Ribera: Art of Violence
Ribera: Art of Violence
Dulwich Picture Gallery, London, 26 September 2018 – 27 January 2019
The first UK show of the Spanish artist, Jusepe de Ribera (1591–1652), bringing together his monumental canvases and masterfully composed prints and drawings. An exhibition curated by Dr Edward Payne, Pemberton Fellow in Spanish Art at the Zurbarán Centre for Spanish and Latin American Art, and Dr Xavier Bray, Director of the Wallace Collection in London
Jusepe de Ribera (1591–1652) is one of the titans of Spanish Baroque art. Born in Játiva, Valencia, in eastern Spain, Ribera emigrated to Italy as a young artist in 1606. There he encountered the revolutionary paintings of Caravaggio, whose stark realism he adopted in his own works. Proud of his Spanish heritage, Ribera eventually settled in Naples, then a Spanish territory, in 1616, but never again returned to Spain. Soon after his arrival, Ribera secured the viceroys of Naples as his principal patrons. They commissioned works of art for their personal collections and also for the Spanish Crown. A hybrid figure, Ribera had a significant influence on the art of both countries.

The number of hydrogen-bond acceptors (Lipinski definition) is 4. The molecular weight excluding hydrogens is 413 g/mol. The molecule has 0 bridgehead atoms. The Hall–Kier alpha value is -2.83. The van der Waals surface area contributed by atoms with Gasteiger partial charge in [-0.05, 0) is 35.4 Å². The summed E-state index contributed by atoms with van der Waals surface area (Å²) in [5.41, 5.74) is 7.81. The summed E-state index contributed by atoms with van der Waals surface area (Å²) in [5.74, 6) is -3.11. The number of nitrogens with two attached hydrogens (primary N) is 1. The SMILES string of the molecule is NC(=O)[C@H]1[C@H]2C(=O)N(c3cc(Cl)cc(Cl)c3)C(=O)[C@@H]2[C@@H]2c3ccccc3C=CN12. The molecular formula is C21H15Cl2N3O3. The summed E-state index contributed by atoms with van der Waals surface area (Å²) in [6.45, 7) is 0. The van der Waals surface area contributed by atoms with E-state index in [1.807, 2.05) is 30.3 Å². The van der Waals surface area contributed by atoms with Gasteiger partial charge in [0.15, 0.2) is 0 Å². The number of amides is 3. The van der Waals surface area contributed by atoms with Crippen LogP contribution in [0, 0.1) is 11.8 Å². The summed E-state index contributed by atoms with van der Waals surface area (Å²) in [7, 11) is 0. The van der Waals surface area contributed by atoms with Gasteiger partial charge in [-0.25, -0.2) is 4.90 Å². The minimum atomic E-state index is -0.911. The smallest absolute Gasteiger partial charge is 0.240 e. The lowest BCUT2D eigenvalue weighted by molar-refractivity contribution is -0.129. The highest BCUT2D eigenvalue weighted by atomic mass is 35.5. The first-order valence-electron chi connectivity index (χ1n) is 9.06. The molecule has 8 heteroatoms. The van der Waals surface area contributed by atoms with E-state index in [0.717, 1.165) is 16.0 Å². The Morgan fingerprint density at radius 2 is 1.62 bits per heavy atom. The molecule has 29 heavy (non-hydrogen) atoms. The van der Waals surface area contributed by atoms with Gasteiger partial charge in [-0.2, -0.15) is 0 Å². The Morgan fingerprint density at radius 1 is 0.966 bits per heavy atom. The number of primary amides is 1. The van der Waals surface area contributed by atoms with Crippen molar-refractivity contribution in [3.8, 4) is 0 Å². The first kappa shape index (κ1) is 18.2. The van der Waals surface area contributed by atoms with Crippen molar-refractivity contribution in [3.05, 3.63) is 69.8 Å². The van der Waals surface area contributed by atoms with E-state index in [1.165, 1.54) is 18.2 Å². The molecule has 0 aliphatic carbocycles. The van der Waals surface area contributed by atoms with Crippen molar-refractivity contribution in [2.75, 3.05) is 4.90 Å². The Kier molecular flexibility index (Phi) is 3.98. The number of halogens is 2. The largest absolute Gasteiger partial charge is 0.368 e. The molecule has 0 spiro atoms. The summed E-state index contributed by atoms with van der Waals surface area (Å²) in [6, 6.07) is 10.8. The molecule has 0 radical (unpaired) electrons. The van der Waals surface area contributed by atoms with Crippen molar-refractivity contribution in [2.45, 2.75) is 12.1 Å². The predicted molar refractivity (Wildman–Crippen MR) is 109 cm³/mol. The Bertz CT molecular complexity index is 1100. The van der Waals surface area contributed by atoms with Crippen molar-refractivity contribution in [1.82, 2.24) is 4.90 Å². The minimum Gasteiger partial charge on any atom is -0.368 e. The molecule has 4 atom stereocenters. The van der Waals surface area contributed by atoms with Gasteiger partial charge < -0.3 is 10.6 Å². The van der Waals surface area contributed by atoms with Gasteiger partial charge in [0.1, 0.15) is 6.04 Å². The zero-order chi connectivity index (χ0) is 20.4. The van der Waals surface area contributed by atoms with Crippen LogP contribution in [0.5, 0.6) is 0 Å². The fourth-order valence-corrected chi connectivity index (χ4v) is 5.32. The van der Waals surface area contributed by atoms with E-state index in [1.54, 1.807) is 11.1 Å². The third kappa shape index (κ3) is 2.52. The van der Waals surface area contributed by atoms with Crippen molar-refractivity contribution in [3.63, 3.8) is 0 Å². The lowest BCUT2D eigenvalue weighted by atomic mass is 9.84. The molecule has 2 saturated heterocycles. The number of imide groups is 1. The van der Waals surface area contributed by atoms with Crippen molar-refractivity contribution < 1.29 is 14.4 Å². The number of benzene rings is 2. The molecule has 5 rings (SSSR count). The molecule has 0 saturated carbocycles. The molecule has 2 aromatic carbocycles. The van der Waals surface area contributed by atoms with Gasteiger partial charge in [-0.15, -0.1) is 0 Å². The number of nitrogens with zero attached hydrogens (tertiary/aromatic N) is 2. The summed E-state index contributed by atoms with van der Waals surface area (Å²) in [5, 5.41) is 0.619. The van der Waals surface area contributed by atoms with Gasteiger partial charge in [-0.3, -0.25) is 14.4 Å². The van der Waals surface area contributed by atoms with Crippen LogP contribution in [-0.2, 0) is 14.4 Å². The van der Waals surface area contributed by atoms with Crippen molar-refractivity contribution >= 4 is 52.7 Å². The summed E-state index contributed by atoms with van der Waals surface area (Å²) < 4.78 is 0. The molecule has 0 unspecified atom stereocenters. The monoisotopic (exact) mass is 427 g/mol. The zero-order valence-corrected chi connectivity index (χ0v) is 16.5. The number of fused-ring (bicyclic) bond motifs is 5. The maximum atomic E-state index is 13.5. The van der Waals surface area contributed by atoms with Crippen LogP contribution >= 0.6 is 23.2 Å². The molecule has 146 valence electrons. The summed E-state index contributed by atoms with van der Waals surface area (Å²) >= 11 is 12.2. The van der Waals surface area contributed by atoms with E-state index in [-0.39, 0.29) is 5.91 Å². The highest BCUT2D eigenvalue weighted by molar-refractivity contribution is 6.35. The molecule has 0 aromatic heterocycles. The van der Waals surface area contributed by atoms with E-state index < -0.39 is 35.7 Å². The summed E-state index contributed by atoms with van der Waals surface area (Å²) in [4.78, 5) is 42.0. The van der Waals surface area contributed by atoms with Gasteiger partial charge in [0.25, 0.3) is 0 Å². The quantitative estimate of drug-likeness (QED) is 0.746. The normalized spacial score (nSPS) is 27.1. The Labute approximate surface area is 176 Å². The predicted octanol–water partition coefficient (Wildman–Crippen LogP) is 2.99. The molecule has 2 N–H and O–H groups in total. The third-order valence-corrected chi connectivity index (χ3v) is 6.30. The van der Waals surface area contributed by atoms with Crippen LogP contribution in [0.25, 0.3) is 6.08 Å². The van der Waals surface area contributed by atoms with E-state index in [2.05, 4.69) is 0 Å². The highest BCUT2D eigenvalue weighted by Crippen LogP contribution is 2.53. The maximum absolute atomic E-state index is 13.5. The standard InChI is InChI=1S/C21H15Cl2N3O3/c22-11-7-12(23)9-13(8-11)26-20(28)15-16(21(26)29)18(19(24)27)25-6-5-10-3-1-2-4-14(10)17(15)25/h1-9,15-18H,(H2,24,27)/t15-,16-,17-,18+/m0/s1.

This exhibition explores an aspect of Ribera’s art for which he was renowned in his own lifetime: violent depictions of saints and figures being flayed and flogged. Ribera’s images of pain can be shocking and have often been described as extreme. The artist himself has historically been labelled as sadistic and violent. Challenging this long-standing interpretation, Ribera: Art of Violence reveals the complex artistic, religious and cultural discourses underpinning the artist’s violent imagery in his paintings, prints and drawings. More information at Dulwich Picture Gallery and Full Press Release.
In collaboration with the Zurbarán Centre, Dulwich Picture Gallery is organising a study day inspired by the exhibition Ribera: Art of Violence (26 September 2018 – 27 January 2019). Examining Ribera’s art from various interdisciplinary perspectives, the event will bring together established and emerging voices to explore new approaches to the artist, his works, myths and audiences. The study day will be structured around the exhibition’s five thematic sections: Religious Violence; Skin and the Five Senses; Crime and Punishment; The Bound Figure; and Mythological Violence. Situating his paintings, prints and drawings within their historical context, this event will address the relevance of Ribera’s violent imagery in contemporary art and thought.